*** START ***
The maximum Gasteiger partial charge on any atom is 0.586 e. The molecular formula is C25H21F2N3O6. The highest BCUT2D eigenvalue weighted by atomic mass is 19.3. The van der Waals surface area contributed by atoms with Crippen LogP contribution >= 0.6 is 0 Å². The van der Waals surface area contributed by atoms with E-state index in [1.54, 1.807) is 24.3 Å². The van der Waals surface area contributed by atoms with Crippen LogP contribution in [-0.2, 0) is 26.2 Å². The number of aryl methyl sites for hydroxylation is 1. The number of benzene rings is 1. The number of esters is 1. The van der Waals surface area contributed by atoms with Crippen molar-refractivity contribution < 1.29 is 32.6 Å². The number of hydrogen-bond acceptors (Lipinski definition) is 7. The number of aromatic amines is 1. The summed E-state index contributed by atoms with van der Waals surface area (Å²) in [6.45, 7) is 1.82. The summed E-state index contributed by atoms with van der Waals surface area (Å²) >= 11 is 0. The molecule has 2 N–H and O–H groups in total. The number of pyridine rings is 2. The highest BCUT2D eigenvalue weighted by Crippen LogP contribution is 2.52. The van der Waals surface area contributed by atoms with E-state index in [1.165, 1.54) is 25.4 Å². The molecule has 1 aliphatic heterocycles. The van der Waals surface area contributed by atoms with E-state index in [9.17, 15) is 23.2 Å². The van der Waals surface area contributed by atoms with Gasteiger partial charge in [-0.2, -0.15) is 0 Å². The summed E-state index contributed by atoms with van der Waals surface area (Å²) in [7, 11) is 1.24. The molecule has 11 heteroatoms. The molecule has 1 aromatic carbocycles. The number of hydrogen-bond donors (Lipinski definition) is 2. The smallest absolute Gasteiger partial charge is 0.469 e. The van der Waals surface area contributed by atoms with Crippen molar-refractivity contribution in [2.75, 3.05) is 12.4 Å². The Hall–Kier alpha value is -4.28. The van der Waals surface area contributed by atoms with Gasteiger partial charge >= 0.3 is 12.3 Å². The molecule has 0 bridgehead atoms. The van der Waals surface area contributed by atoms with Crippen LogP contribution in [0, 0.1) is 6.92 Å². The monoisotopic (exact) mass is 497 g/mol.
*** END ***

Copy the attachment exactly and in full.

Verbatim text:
The maximum Gasteiger partial charge on any atom is 0.586 e. The molecular formula is C25H21F2N3O6. The highest BCUT2D eigenvalue weighted by atomic mass is 19.3. The van der Waals surface area contributed by atoms with Crippen LogP contribution >= 0.6 is 0 Å². The van der Waals surface area contributed by atoms with E-state index in [1.54, 1.807) is 24.3 Å². The van der Waals surface area contributed by atoms with Crippen LogP contribution in [-0.2, 0) is 26.2 Å². The number of aryl methyl sites for hydroxylation is 1. The number of benzene rings is 1. The number of esters is 1. The van der Waals surface area contributed by atoms with Crippen molar-refractivity contribution < 1.29 is 32.6 Å². The number of hydrogen-bond acceptors (Lipinski definition) is 7. The number of aromatic amines is 1. The summed E-state index contributed by atoms with van der Waals surface area (Å²) in [6.45, 7) is 1.82. The summed E-state index contributed by atoms with van der Waals surface area (Å²) >= 11 is 0. The molecule has 2 N–H and O–H groups in total. The number of pyridine rings is 2. The highest BCUT2D eigenvalue weighted by Crippen LogP contribution is 2.52. The van der Waals surface area contributed by atoms with E-state index in [1.165, 1.54) is 25.4 Å². The molecule has 1 aliphatic heterocycles. The van der Waals surface area contributed by atoms with E-state index in [9.17, 15) is 23.2 Å². The van der Waals surface area contributed by atoms with Gasteiger partial charge in [-0.2, -0.15) is 0 Å². The summed E-state index contributed by atoms with van der Waals surface area (Å²) in [7, 11) is 1.24. The molecule has 11 heteroatoms. The molecule has 1 aromatic carbocycles. The number of hydrogen-bond donors (Lipinski definition) is 2. The smallest absolute Gasteiger partial charge is 0.469 e. The van der Waals surface area contributed by atoms with Crippen molar-refractivity contribution in [2.75, 3.05) is 12.4 Å². The Hall–Kier alpha value is -4.28. The van der Waals surface area contributed by atoms with Gasteiger partial charge >= 0.3 is 12.3 Å². The molecule has 0 bridgehead atoms. The van der Waals surface area contributed by atoms with Crippen LogP contribution in [0, 0.1) is 6.92 Å². The monoisotopic (exact) mass is 497 g/mol.